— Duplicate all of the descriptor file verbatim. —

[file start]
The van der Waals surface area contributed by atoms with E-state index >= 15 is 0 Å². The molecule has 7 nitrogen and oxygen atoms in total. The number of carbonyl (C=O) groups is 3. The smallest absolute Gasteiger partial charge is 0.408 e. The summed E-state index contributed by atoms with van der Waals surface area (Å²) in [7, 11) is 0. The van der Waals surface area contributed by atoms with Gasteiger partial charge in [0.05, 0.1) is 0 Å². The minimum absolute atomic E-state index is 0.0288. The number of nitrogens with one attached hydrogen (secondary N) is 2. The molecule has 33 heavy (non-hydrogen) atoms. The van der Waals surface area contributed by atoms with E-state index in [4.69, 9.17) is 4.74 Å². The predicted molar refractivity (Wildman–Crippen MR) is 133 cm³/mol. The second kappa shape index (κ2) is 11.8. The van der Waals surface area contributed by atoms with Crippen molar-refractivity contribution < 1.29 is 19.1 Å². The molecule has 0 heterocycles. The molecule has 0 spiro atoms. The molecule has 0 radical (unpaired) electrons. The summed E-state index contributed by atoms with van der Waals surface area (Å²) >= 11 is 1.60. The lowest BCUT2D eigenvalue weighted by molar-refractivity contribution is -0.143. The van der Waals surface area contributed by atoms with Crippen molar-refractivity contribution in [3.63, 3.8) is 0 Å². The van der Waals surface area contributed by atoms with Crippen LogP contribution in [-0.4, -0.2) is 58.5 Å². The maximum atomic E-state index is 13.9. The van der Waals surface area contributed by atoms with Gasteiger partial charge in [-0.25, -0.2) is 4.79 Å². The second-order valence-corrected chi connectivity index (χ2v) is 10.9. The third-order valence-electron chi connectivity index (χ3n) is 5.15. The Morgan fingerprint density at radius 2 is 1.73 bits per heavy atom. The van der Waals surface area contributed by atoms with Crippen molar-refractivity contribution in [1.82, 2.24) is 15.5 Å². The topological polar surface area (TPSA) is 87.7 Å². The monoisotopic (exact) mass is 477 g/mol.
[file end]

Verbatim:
The van der Waals surface area contributed by atoms with E-state index >= 15 is 0 Å². The molecule has 7 nitrogen and oxygen atoms in total. The number of carbonyl (C=O) groups is 3. The smallest absolute Gasteiger partial charge is 0.408 e. The summed E-state index contributed by atoms with van der Waals surface area (Å²) in [7, 11) is 0. The van der Waals surface area contributed by atoms with Gasteiger partial charge in [0.05, 0.1) is 0 Å². The minimum absolute atomic E-state index is 0.0288. The number of nitrogens with one attached hydrogen (secondary N) is 2. The molecule has 33 heavy (non-hydrogen) atoms. The van der Waals surface area contributed by atoms with E-state index in [4.69, 9.17) is 4.74 Å². The predicted molar refractivity (Wildman–Crippen MR) is 133 cm³/mol. The second kappa shape index (κ2) is 11.8. The van der Waals surface area contributed by atoms with Crippen molar-refractivity contribution < 1.29 is 19.1 Å². The molecule has 0 heterocycles. The molecule has 0 spiro atoms. The molecule has 0 radical (unpaired) electrons. The summed E-state index contributed by atoms with van der Waals surface area (Å²) >= 11 is 1.60. The lowest BCUT2D eigenvalue weighted by molar-refractivity contribution is -0.143. The van der Waals surface area contributed by atoms with Crippen molar-refractivity contribution in [3.63, 3.8) is 0 Å². The van der Waals surface area contributed by atoms with Crippen LogP contribution in [-0.4, -0.2) is 58.5 Å². The maximum atomic E-state index is 13.9. The van der Waals surface area contributed by atoms with Gasteiger partial charge in [-0.25, -0.2) is 4.79 Å². The second-order valence-corrected chi connectivity index (χ2v) is 10.9. The third-order valence-electron chi connectivity index (χ3n) is 5.15. The Morgan fingerprint density at radius 2 is 1.73 bits per heavy atom. The van der Waals surface area contributed by atoms with Crippen molar-refractivity contribution in [1.82, 2.24) is 15.5 Å². The topological polar surface area (TPSA) is 87.7 Å². The monoisotopic (exact) mass is 477 g/mol.